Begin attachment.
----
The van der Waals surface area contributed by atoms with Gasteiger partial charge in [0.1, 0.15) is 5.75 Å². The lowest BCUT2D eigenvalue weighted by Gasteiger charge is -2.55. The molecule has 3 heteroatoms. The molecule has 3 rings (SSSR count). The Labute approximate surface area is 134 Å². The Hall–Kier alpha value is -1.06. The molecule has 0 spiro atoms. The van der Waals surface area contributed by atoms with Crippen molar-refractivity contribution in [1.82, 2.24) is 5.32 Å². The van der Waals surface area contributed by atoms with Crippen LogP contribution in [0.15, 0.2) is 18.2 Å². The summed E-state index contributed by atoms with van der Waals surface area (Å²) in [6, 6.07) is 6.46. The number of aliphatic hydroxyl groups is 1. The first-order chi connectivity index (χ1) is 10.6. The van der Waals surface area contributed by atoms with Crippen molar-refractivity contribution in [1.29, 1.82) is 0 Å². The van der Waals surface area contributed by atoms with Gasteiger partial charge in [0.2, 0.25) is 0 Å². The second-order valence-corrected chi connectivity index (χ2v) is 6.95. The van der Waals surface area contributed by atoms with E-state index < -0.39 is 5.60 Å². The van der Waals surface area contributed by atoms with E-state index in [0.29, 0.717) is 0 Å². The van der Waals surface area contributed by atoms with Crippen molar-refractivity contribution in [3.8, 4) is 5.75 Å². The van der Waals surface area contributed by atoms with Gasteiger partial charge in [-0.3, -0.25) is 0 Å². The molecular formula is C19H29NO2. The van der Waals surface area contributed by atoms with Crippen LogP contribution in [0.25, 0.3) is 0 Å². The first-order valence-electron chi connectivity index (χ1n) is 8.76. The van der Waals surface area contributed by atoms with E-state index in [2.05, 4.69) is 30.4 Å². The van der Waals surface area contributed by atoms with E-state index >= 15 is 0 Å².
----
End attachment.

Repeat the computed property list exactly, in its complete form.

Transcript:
The van der Waals surface area contributed by atoms with Gasteiger partial charge in [0.1, 0.15) is 5.75 Å². The lowest BCUT2D eigenvalue weighted by Gasteiger charge is -2.55. The molecule has 3 heteroatoms. The molecule has 3 rings (SSSR count). The Labute approximate surface area is 134 Å². The Hall–Kier alpha value is -1.06. The molecule has 0 spiro atoms. The van der Waals surface area contributed by atoms with Crippen molar-refractivity contribution in [1.82, 2.24) is 5.32 Å². The van der Waals surface area contributed by atoms with Crippen LogP contribution in [0.15, 0.2) is 18.2 Å². The summed E-state index contributed by atoms with van der Waals surface area (Å²) in [6, 6.07) is 6.46. The number of aliphatic hydroxyl groups is 1. The first-order chi connectivity index (χ1) is 10.6. The van der Waals surface area contributed by atoms with Crippen molar-refractivity contribution in [1.29, 1.82) is 0 Å². The van der Waals surface area contributed by atoms with Gasteiger partial charge in [0.2, 0.25) is 0 Å². The second-order valence-corrected chi connectivity index (χ2v) is 6.95. The van der Waals surface area contributed by atoms with E-state index < -0.39 is 5.60 Å². The van der Waals surface area contributed by atoms with E-state index in [0.29, 0.717) is 0 Å². The van der Waals surface area contributed by atoms with Crippen molar-refractivity contribution in [3.8, 4) is 5.75 Å². The van der Waals surface area contributed by atoms with Gasteiger partial charge in [-0.3, -0.25) is 0 Å². The molecular formula is C19H29NO2. The van der Waals surface area contributed by atoms with Crippen LogP contribution in [0.25, 0.3) is 0 Å². The first-order valence-electron chi connectivity index (χ1n) is 8.76. The van der Waals surface area contributed by atoms with E-state index in [2.05, 4.69) is 30.4 Å². The van der Waals surface area contributed by atoms with E-state index >= 15 is 0 Å².